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A couple of good quotes caught my attention this morning.  The first has to do with the recent financial meltdown that led to the global economic crisis … the second with Captain Sully’s spectacular landing of the US Airbus on the Hudson river.  Very different scenarios with very different contexts.  Yet both speaking to role of leadership when it comes to risk management.

“… You can’t control people through policies, procedures and policing.  You can only do it through a strong risk management culture and absolute integrity in all leaders.”

Leadership on Trial, A Manifesto for Leadership Development

We have to have situational awareness–we have to be able to create a mental model of our reality. We have to be good risk mangers, be mindful, we have to understand our process so we can sensitize ourselves to risk. Bad outcomes are rarely the a result of a single failure but are instead the end result of a  chain of events, and when we sensitize ourselves to risk and are able to identify it proactively we can break the chain and have a good outcome.  

PODCAST: Captain ‘Sully’ Sullenberger On How To Thrive Under Extreme Pressure

The first example speaks to understanding the markets you serve, the impacts of the trends, and adjusting for them accordingly.  The second example shows just howriskmgmt-header important good training is such that when things go wrong, instincts take over.

Anticipating the unexpected, preparing for the worst.  As product management leaders, we should take heed because despite the many successes we experience in our roles/careers, there is bound to be a failure. In fact, the article from the Ivey Business Journal points to 3 simple things leaders do well to achieve effective risk management.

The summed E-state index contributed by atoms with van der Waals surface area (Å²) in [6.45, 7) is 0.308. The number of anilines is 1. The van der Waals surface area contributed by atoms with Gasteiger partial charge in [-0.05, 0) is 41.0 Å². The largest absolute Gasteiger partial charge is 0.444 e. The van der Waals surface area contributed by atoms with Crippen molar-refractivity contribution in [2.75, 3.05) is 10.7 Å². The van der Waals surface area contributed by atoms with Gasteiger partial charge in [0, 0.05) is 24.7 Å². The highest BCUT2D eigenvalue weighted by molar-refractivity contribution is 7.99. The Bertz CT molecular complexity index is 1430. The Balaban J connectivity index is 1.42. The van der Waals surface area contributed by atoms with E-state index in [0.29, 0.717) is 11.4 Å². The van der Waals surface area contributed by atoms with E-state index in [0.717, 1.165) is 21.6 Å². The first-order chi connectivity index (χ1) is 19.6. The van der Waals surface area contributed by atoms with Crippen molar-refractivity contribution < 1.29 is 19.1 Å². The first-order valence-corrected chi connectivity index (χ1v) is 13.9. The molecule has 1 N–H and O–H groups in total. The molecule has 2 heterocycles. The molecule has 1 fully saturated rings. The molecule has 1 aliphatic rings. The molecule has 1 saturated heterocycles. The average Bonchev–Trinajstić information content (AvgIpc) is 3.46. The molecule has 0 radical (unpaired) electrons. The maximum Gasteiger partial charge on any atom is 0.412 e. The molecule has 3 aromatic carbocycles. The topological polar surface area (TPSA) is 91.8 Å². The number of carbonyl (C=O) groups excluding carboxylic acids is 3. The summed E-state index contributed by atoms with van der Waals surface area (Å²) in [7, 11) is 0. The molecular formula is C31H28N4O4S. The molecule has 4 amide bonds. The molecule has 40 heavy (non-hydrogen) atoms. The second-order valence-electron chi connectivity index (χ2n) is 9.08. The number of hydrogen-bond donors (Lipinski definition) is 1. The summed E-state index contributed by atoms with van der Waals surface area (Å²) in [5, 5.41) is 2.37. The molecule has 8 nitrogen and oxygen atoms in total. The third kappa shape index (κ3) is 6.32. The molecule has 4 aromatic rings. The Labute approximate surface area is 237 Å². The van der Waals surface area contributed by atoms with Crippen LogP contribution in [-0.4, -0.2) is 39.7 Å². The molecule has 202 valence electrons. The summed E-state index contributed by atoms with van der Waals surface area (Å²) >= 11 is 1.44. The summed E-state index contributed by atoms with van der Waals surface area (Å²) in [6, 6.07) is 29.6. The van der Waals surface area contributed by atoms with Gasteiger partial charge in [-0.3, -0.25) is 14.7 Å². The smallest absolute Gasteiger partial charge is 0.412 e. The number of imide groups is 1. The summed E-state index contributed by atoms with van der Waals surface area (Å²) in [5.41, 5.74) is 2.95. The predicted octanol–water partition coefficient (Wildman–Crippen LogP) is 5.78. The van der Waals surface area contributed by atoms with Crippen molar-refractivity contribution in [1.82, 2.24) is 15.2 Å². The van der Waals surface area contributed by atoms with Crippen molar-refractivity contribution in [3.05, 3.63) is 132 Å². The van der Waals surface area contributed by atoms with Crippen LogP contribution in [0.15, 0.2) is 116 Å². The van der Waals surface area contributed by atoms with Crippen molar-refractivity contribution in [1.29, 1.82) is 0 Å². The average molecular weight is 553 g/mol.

1. First, they ask the right questions.  Don’t be afraid to rock the boat … don’t be afraid to address the uncomfortable aspects of leadership … don’t be afraid to ask questions when something doesn’t make sense or seems to good to be true.
  2. Second, they seek out a diversity of opinions and perspectives. The best leaders consult with a mix of people, with different perspectives, backgrounds and knowledge to predict, assess and manage risk.  Captain Sully addresses this in the podcast as well … about how we cannot be arrogant, autocratic, or not listen to others.
  3. Third, they have integrity, courage and compassion. I love that they included this one … I’ve lost count on how many times I’ve posted on these subjects. The most effective leaders during the global financial meltdown were people of good character.

I would add a couple of other elements leaders should do well with risk management.

  1. They have good contingency plans. I’ve heard the quote before taking active steps to reduce the possible effects of risk is not indicative of pessimism, but is a positive indication of good project management.  This could go along with the asking the right questions item, but I think it takes it to the next level.  It is what allows instinct to take over when things go wrong because you’ve already put yourself in the situation.
  2. Learning from mistakes. Failures happen.  Good leaders use prior failures as input to good planning.
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